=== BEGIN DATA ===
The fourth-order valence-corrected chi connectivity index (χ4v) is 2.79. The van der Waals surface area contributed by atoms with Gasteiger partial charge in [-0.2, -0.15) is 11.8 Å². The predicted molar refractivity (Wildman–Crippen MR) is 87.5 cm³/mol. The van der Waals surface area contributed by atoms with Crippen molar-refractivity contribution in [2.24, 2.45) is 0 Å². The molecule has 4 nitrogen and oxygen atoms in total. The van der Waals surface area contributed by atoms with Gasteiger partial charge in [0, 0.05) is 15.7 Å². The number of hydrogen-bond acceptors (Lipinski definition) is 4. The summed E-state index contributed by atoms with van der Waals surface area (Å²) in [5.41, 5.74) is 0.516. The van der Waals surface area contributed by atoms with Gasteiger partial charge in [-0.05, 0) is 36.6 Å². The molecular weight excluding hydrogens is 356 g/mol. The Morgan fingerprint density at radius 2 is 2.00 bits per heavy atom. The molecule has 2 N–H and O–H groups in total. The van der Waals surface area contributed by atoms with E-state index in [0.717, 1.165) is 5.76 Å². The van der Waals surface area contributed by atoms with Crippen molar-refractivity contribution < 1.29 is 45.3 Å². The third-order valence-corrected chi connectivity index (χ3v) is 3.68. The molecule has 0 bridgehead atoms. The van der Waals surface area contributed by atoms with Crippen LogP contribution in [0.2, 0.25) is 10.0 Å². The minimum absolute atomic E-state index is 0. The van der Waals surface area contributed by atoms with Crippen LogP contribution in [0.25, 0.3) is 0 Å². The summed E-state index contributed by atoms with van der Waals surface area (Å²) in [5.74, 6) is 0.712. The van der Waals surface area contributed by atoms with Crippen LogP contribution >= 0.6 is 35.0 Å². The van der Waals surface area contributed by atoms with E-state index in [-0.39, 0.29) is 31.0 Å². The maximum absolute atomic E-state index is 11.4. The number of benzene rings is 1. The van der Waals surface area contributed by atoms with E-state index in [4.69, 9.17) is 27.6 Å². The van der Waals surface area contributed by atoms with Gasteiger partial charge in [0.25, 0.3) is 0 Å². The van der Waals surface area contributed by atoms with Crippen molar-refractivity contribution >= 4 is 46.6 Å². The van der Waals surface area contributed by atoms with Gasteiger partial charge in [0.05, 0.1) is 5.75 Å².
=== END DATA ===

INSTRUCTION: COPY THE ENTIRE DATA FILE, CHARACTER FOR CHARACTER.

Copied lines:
The fourth-order valence-corrected chi connectivity index (χ4v) is 2.79. The van der Waals surface area contributed by atoms with Gasteiger partial charge in [-0.2, -0.15) is 11.8 Å². The predicted molar refractivity (Wildman–Crippen MR) is 87.5 cm³/mol. The van der Waals surface area contributed by atoms with Crippen molar-refractivity contribution in [2.24, 2.45) is 0 Å². The molecule has 4 nitrogen and oxygen atoms in total. The van der Waals surface area contributed by atoms with Gasteiger partial charge in [0, 0.05) is 15.7 Å². The number of hydrogen-bond acceptors (Lipinski definition) is 4. The summed E-state index contributed by atoms with van der Waals surface area (Å²) in [5.41, 5.74) is 0.516. The van der Waals surface area contributed by atoms with Gasteiger partial charge in [-0.05, 0) is 36.6 Å². The molecular weight excluding hydrogens is 356 g/mol. The Morgan fingerprint density at radius 2 is 2.00 bits per heavy atom. The molecule has 2 N–H and O–H groups in total. The van der Waals surface area contributed by atoms with E-state index in [0.717, 1.165) is 5.76 Å². The van der Waals surface area contributed by atoms with Crippen molar-refractivity contribution < 1.29 is 45.3 Å². The third-order valence-corrected chi connectivity index (χ3v) is 3.68. The molecule has 0 bridgehead atoms. The van der Waals surface area contributed by atoms with Crippen LogP contribution in [0.2, 0.25) is 10.0 Å². The minimum absolute atomic E-state index is 0. The van der Waals surface area contributed by atoms with Crippen LogP contribution in [0.25, 0.3) is 0 Å². The summed E-state index contributed by atoms with van der Waals surface area (Å²) in [5.74, 6) is 0.712. The van der Waals surface area contributed by atoms with Crippen LogP contribution >= 0.6 is 35.0 Å². The van der Waals surface area contributed by atoms with E-state index in [-0.39, 0.29) is 31.0 Å². The maximum absolute atomic E-state index is 11.4. The number of benzene rings is 1. The van der Waals surface area contributed by atoms with E-state index in [4.69, 9.17) is 27.6 Å². The van der Waals surface area contributed by atoms with Gasteiger partial charge in [0.25, 0.3) is 0 Å². The van der Waals surface area contributed by atoms with Crippen molar-refractivity contribution >= 4 is 46.6 Å². The van der Waals surface area contributed by atoms with Gasteiger partial charge in [0.05, 0.1) is 5.75 Å².